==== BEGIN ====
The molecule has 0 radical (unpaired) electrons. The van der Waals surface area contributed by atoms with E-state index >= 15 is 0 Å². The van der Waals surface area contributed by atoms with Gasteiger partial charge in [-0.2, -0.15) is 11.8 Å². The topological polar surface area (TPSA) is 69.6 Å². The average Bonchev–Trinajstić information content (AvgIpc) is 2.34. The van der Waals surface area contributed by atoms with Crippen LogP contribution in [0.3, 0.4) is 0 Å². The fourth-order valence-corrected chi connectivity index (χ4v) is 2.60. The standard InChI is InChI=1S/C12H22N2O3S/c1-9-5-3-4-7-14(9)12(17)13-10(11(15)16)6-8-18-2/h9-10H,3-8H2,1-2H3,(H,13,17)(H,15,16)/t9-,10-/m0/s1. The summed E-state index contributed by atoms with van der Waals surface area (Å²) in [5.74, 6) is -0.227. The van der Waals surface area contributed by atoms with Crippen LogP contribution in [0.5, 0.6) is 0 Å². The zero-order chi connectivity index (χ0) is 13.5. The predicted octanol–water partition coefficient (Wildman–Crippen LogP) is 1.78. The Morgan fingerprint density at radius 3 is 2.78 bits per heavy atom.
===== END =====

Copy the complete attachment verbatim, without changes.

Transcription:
The molecule has 0 radical (unpaired) electrons. The van der Waals surface area contributed by atoms with E-state index >= 15 is 0 Å². The van der Waals surface area contributed by atoms with Gasteiger partial charge in [-0.2, -0.15) is 11.8 Å². The topological polar surface area (TPSA) is 69.6 Å². The average Bonchev–Trinajstić information content (AvgIpc) is 2.34. The van der Waals surface area contributed by atoms with Crippen LogP contribution in [0.3, 0.4) is 0 Å². The fourth-order valence-corrected chi connectivity index (χ4v) is 2.60. The standard InChI is InChI=1S/C12H22N2O3S/c1-9-5-3-4-7-14(9)12(17)13-10(11(15)16)6-8-18-2/h9-10H,3-8H2,1-2H3,(H,13,17)(H,15,16)/t9-,10-/m0/s1. The summed E-state index contributed by atoms with van der Waals surface area (Å²) in [5.74, 6) is -0.227. The van der Waals surface area contributed by atoms with Crippen LogP contribution in [0.5, 0.6) is 0 Å². The zero-order chi connectivity index (χ0) is 13.5. The predicted octanol–water partition coefficient (Wildman–Crippen LogP) is 1.78. The Morgan fingerprint density at radius 3 is 2.78 bits per heavy atom.